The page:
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Conventional food habits vs flexibility on basal-bolus insulin

I just visited a diabetologist (not my regular doctor who is in another city) today and my HbA1c stands at 8.3% (which though still far off the ideal < 7%) is a big improvement from my previous level of 9.7%. Probably I could have edged closer to 7% if not for my hospitalization (for diabetic ketoacidosis, which was till now undiagnosed because the doctor who treated me during hospitalization didn't suspect or treat it :(, but the diabetologist immediately made sense when he told about diabetic ketoacidosis).

He was so adamant about me getting to the 7% mark to avoid complications as I am just 23 years old as of now and have a long life ahead to live.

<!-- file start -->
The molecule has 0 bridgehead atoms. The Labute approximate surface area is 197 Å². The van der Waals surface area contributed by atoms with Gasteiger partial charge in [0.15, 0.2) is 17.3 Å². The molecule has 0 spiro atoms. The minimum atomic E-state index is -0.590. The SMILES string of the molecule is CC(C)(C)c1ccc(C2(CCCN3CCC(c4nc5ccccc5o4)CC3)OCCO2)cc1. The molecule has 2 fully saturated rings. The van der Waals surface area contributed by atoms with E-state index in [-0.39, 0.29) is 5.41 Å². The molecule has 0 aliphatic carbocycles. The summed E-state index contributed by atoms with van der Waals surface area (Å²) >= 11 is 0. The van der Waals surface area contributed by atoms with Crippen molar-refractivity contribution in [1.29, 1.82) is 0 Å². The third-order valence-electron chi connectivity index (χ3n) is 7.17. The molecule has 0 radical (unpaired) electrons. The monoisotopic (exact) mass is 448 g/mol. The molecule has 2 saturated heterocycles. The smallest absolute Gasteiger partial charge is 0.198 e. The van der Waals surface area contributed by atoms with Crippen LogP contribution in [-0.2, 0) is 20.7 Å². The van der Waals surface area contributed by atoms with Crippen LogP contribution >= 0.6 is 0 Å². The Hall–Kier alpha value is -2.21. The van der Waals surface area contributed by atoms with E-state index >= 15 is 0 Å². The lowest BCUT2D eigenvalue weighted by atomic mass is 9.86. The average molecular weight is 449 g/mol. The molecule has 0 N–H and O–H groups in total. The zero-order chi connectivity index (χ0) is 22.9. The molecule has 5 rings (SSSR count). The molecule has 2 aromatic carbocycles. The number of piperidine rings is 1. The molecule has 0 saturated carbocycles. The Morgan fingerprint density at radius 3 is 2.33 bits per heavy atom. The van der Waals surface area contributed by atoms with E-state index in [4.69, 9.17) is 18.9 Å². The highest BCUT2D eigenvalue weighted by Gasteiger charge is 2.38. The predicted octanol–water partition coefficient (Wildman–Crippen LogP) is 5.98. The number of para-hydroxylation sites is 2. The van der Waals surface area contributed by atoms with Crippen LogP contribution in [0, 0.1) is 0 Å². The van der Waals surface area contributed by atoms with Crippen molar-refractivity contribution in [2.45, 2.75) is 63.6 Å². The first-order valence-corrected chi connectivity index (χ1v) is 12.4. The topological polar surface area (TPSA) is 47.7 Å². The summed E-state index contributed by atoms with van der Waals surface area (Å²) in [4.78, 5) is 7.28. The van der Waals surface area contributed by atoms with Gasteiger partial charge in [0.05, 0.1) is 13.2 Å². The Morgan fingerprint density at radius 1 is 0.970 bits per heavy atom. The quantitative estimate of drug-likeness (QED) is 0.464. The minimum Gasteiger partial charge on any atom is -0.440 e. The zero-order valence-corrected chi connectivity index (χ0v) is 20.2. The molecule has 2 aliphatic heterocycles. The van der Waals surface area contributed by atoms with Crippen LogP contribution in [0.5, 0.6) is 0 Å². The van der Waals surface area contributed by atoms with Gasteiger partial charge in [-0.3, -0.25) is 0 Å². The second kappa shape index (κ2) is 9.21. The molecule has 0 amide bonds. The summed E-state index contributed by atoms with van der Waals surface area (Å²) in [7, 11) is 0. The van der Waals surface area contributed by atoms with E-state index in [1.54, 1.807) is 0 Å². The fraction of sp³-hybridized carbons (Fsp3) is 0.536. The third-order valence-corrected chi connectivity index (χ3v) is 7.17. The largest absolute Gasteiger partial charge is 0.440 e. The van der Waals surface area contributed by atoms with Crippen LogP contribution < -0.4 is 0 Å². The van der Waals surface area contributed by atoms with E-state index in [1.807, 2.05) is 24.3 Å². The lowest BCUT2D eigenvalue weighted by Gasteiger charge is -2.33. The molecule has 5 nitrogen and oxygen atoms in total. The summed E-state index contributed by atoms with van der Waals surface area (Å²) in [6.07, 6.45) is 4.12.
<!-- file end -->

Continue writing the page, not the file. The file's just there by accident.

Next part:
I currently use a flexible food routine with my NovoRapid-Levemir regimen. Whatever I eat, I count the carbs and then take the bolus. I adjust the basal if and whenever needed. By flexible, I don't take sweets, bulbous/root vegetables and other things that any diabetic shouldn't take. But I take other food items that are higher in carbs than the very safe, but I scale my insulin to that level.

But this doctor and dietician advocated a food regimen that involves spreading my eating over 6 times (which imho is a good idea) and restricted the eatable things to include only the fully safe foods in very restricted quantities. (In fact almost all the doctors in India including my regular doctor do the same). This is a new, difficult change for me to try and get used to. I can understand that this will surely help better control, but I fear that I am losing the flexibility that is possible with the basal-bolus regimen.

The doctors approach sounds very orthodox, conventional and inflexible. My heart wants me to make full use of the flexibility without compromising control. But I am scared about the control that I'd actually end up achieving.